The phrase “money talks” couldn’t mean more than it does now in 2014. The Citizens United v. Federal Election Commission decision was a watershed moment for big money politics. Citizens with inordinate amounts of wealth were already spending piles of money before Citizens United. A sizable amount of literature already exists on the inner workings of these political elite – investigative journalists have written about the Koch Brothers and several other millionaire/billionaire (let’s face it, it’s just not that hard to be a millionaire these days) donors on both sides of the political spectrum. I am not an investigative journalist, nor do I have the time to deeply research this shadowy monetary infrastructure. I simply want to bring attention to the importance of money in politics.
In an age where practically everyone has a smartphone, there is really no excuse for being uninformed. We can Google the location of Benghazi, find a nice Tinder date, and learn about the Farm Bill – all from our phones. And for those that don’t have phones, Internet access and public computers are widely available. How can we not make self-determined decisions about how we should vote or how we should feel? Money is talking because, well… citizens aren’t.
Money buys political advertisements, TV time, fancy cocktail hours, phone calls, and political analysis. All for We The People. Millions are spent on election after election (let’s not even think about what we could do with the gross amount we spend on our campaigns. I get queasy) just to get us to show up and vote for one person or another. They don’t need all of us. They don’t even need half of us. They just need enough people to care about voting. Which is often a low number, considering the high percentage of people angry with Congress and the White House. And who says our vote is worthless? Tell that to Mr. Cantor. He learned, as we all did, what people can do when they actually rally behind something. There are political lessons to be learned, but more importantly, there are civics lessons to be learned.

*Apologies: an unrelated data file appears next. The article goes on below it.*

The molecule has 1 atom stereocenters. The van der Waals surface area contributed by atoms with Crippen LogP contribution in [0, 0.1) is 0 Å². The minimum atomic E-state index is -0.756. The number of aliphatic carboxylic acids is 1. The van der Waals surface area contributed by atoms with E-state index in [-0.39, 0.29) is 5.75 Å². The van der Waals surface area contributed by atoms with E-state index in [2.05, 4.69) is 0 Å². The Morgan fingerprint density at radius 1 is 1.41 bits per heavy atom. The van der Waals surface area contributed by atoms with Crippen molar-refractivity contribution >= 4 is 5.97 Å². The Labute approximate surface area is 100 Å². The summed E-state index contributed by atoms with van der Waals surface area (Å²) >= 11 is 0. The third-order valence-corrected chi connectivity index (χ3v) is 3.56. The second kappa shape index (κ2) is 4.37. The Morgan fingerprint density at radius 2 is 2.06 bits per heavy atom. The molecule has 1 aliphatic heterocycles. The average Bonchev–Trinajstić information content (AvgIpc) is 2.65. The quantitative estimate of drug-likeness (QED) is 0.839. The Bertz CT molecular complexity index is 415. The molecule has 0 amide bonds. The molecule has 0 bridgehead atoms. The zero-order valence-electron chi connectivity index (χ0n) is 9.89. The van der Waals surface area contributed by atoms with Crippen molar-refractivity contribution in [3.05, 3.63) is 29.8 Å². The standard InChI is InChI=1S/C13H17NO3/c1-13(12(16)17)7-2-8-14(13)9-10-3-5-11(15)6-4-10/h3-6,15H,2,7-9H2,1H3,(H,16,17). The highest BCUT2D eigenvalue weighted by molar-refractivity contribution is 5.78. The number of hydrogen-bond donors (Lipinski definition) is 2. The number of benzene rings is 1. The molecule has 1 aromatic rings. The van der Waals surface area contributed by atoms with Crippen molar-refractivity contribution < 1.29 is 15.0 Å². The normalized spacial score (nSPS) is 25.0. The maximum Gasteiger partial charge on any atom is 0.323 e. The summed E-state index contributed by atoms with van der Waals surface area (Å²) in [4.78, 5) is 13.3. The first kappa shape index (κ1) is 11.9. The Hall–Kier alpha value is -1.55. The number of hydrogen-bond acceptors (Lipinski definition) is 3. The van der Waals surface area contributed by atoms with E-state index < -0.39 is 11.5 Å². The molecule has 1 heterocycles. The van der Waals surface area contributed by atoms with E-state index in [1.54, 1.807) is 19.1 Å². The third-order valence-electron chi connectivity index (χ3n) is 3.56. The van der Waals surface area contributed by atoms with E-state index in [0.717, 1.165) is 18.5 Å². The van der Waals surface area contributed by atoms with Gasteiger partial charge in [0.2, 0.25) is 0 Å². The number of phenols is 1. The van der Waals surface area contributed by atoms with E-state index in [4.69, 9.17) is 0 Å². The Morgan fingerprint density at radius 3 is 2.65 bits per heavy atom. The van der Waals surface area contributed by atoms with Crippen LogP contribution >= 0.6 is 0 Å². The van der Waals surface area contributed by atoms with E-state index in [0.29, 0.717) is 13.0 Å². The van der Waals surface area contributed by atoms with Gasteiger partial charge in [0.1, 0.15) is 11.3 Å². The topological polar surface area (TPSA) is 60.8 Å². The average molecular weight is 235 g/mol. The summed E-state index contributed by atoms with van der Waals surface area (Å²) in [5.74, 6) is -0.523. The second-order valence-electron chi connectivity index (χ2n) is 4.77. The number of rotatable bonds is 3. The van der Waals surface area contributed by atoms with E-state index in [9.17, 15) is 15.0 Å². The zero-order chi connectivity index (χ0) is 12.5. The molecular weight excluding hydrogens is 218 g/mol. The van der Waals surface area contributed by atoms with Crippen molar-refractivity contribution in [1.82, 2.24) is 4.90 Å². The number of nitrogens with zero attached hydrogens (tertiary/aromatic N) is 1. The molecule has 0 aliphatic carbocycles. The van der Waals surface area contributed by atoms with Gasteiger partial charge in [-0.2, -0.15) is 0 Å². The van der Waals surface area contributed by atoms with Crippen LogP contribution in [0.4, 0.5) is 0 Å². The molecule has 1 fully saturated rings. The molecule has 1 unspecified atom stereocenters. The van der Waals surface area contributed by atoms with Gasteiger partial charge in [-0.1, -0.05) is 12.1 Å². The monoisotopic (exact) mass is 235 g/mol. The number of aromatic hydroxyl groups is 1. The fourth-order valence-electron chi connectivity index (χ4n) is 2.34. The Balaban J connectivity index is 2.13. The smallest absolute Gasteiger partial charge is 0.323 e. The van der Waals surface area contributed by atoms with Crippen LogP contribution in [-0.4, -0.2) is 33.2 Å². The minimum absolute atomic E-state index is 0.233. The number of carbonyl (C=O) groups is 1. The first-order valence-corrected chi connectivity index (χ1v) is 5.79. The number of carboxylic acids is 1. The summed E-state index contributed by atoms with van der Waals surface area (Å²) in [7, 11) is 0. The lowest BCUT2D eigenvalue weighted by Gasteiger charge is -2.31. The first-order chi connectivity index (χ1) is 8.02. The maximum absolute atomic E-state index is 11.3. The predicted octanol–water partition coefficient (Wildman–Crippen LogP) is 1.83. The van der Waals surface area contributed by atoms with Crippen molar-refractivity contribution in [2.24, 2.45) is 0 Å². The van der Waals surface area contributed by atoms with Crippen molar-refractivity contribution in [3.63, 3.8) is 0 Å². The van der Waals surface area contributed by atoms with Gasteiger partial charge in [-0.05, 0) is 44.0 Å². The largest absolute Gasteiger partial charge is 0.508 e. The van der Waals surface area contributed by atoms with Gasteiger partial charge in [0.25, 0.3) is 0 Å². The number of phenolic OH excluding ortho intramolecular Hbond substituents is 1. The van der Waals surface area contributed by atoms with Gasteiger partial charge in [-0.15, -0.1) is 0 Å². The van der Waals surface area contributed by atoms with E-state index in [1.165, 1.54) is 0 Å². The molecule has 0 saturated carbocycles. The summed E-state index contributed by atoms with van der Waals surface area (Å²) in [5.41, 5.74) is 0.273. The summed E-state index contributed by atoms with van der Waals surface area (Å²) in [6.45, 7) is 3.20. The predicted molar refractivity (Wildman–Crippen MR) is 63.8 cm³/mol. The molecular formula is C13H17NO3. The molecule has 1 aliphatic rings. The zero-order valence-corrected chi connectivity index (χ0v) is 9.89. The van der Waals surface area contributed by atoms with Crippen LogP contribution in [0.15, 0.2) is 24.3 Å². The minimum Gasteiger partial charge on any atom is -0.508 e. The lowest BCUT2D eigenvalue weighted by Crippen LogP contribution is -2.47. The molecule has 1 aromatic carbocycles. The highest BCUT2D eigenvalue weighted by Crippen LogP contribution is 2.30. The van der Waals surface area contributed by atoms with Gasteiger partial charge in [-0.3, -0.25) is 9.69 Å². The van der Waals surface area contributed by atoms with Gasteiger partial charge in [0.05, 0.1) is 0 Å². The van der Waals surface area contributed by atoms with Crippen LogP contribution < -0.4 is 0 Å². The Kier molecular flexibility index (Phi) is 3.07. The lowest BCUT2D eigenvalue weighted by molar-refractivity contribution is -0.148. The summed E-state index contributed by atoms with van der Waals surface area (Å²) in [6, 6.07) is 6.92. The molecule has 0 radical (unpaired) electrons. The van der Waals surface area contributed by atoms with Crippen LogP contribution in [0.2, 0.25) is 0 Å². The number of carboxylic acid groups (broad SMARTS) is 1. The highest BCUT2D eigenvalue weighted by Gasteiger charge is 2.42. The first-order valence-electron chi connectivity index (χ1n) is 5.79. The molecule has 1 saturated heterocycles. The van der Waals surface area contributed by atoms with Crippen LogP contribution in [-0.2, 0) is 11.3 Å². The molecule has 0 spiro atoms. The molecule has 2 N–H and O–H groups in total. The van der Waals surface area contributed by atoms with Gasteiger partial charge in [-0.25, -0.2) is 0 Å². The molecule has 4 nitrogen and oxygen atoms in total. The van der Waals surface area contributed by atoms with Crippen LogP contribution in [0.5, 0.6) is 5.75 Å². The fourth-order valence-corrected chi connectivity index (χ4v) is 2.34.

A Tower of Babel
Everyone on both sides talk about how the government is bad or could do better. Evil. Wasteful. Naughty. Untrustworthy. Terrible. However, when it comes voting time, only half of those people show up. Now, I understand there are sizable barriers to people learning about political issues. But what we need to remember is that wealthy conservatives and liberals pump millions into dollars just to shape our opinions. If they can buy public opinion, they can buy the public. They already have, in a sense. Money, as stated before, is talking louder than the people.
There are very few barriers that keep citizens from putting Congress’ feet to the fire. Something that has always amazed me is that we tell our kids that they can do whatever they want to do, but as adults we stand by and take the abuses of government and do nothing. Why can’t we hold Congress accountable? Perhaps the cacophony of “left versus right.” Misguided facts and blame-games create a political Tower of Babel. Everyone is talking, but nobody is truly understanding each other and getting things done.
Note that it’s not just a bipartisan struggle, but it’s a make-Congress-stand-up-to-lobbying issue and a Congress-isn’t-representing-the-peoples’-interests-within-the-party issue. This is where advertisements come in. They’re simple and they stretch the truth. If people don’t read into issues, their opinions are easily polarized. When millionaires can monopolize advertising and control what people see, when they see it, and how people see it… that adds up to be what Taylor Swift would signify as trouble walking in (to politics). Money gets politicians to say what the contributors want by coercing officials and bending the truth to the contributor’s favor. Big spenders eat up controversy, especially when they’re on the winning side of it. Pay attention to how many ads mudsling or play off of controversial events (like Benghazi, Bergdahl, etc.) this fall.